By Yair Ettinger (Ha'aretz)
June 9, 2016
A 15-page indictment filed last month against a well-known ultra-Orthodox rabbi included detailed descriptions of sex crimes he allegedly committed against female relatives over many years. The indictment, filed in the Jerusalem District Court, caused an earthquake in ultra-Orthodox society.
The affair has been covered with unprecedented intensity on news sites for the Haredi community, but most of the ultra-Orthodox media - newspapers and radio stations - haven't even hinted that such an affair exists.
The indictment has been shared on Haredi Facebook pages and in internet forums. It has been sent out via email and WhatsApp, and has penetrated the layer that has thickened in the ultra-Orthodox community over decades, if not generations.
The dissemination of the indictment hasn't just broken down conspiracies of silence, it has ended the automatic lack of trust against the complainants and the accuser - the Israeli government.
Everyone is talking about it on the street and in synagogues. Teachers and parents are talking about it at schools. No one can ignore it, and many people are terrified.
The Bais Yaakov girls school in Elad sent parents a note with instructions on how to be cautious against any threats. "In case of any doubt, refuse and say no categorically," is rule number seven out of 10.
Rule nine advises girls: "Be careful of people you know or don't know, and don't be tempted to go with them. Even if they approach you in a friendly way, break off contact, keep away from them and tell your parents."
The defendant has only been known as "anonymous," but now everyone knows who the 50-year-old is. He was a "supervisor" - a mentor in a renowned yeshiva in Jerusalem for older boys, whom it seems he has not harmed.
Some of the acts described in the indictment were allegedly committed in his office at the yeshiva. His fame as a member of the elite of the yeshiva world - with family connections that reach the highest levels of the so-called Lithuanian, non-Hasidic community - was a disadvantage in this case.
The names of three sisters, his relatives, have also passed by word of mouth; the indictment describes how he allegedly raped them hundreds of times. Two were victims starting in their childhood, and the violence allegedly continued after they were married, even in their parents' home and while they were recovering from childbirth.
These purported acts against the two sisters are detailed in wording that is painful to quote. Still, the allegations have made their way in full to huge numbers of Haredim.
In fact, the Haredi community is agitated over a number of affairs that have been made public, including an indictment against another Jerusalem rabbi for extreme violence and sex offenses against his wife and other women. Also, footage has been taken that seems to expose sex offenders in the largely ultra-Orthodox city of Bnei Brak near Tel Aviv.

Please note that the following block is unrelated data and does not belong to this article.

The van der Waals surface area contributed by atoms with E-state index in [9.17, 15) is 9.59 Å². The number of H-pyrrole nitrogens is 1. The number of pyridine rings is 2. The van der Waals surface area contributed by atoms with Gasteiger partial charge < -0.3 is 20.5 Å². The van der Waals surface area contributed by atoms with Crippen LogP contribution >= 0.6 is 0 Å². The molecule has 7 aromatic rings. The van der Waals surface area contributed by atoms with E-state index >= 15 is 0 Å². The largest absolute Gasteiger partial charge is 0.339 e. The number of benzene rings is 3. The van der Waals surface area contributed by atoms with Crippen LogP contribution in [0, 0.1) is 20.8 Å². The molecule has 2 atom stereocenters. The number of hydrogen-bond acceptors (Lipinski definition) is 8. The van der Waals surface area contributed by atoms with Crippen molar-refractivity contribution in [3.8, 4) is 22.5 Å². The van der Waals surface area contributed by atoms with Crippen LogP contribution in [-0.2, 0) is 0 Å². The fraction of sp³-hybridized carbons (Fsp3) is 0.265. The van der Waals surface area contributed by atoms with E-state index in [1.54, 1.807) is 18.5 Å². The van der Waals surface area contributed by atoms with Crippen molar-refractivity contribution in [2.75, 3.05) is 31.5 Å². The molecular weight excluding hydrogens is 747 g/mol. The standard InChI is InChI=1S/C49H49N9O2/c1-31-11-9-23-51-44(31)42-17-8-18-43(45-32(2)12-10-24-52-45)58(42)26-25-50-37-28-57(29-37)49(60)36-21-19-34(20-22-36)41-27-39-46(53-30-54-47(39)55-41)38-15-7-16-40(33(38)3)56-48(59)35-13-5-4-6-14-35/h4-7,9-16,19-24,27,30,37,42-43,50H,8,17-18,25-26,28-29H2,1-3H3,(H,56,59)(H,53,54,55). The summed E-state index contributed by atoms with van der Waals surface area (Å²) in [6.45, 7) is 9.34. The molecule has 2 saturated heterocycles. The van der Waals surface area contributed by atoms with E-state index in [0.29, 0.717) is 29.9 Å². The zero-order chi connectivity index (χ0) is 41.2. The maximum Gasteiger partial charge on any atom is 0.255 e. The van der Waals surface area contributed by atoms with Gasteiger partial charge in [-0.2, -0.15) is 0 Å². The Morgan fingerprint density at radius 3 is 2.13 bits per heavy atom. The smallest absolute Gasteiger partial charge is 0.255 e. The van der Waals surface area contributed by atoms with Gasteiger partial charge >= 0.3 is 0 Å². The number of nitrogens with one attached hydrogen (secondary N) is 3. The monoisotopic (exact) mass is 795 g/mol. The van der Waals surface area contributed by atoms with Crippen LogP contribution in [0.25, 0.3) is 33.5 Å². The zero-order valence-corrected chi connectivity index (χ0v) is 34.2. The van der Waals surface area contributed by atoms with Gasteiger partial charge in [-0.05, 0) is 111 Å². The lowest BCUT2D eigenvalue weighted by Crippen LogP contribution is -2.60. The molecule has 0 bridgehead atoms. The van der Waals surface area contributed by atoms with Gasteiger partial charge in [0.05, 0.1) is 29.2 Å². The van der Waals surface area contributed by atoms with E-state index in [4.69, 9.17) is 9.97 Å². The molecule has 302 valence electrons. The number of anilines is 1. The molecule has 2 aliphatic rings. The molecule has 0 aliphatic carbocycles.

Such revelations were exposed on the Hebrew-language Thou Shalt Not Be Silent Facebook page, which has been operating for about six months to let Haredi victims of sexual abuse tell their stories and receive help.
Slowly, and many years too late, the community's leaders are beginning to respond.
Two months ago, the police held a conference of senior rabbis from Haredi towns on "modesty and holiness in the community" in order to combat sex offenders. Programs for students have been launched in a number of schools on the matter.
These are just the first signs of people speaking out openly, but over the past three weeks the best-known Haredi websites such as Kikar Hashabbat and Behadrei Haredim have followed the "supervisor" affair closely with both news stories and opinion pieces. They have also followed three other cases of sexual assault in the Haredi community, with some of the alleged attackers coming from the school system.
"We must talk about it!" wrote Avigayil Karlinsky, one of the women behind Thou Shalt Not Be Silent. "Every time such a case is publicized is one small step in a great, blessed process of increasing awareness and bringing this burning matter to the forefront," she wrote for the Haredim 10 website.
Karlinsky told Haaretz that the "supervisor" affair has brought her and three colleagues on the Facebook page a new wave of complaints from victims, including against "figures even more senior and better-known."
Haredi society is opening up to the existence of sex crimes, which Karlinsky partly attributes to the programs that have been introduced in the schools. In the "supervisor" case, no rabbi has come out in defense of the accused or claimed that the charges were a fabrication, which Karlinsky says is probably due to the accessibility of the indictment.
The case of fugitive Rabbi Eliezer Berland, who fled Israel after being suspected of sex offenses, is different. In Berland's case, the Haredi websites and media have let his followers claim that he was falsely accused. This is almost certainly linked to Berland's standing and his followers' influence, and maybe to the fact that no indictment has yet been filed.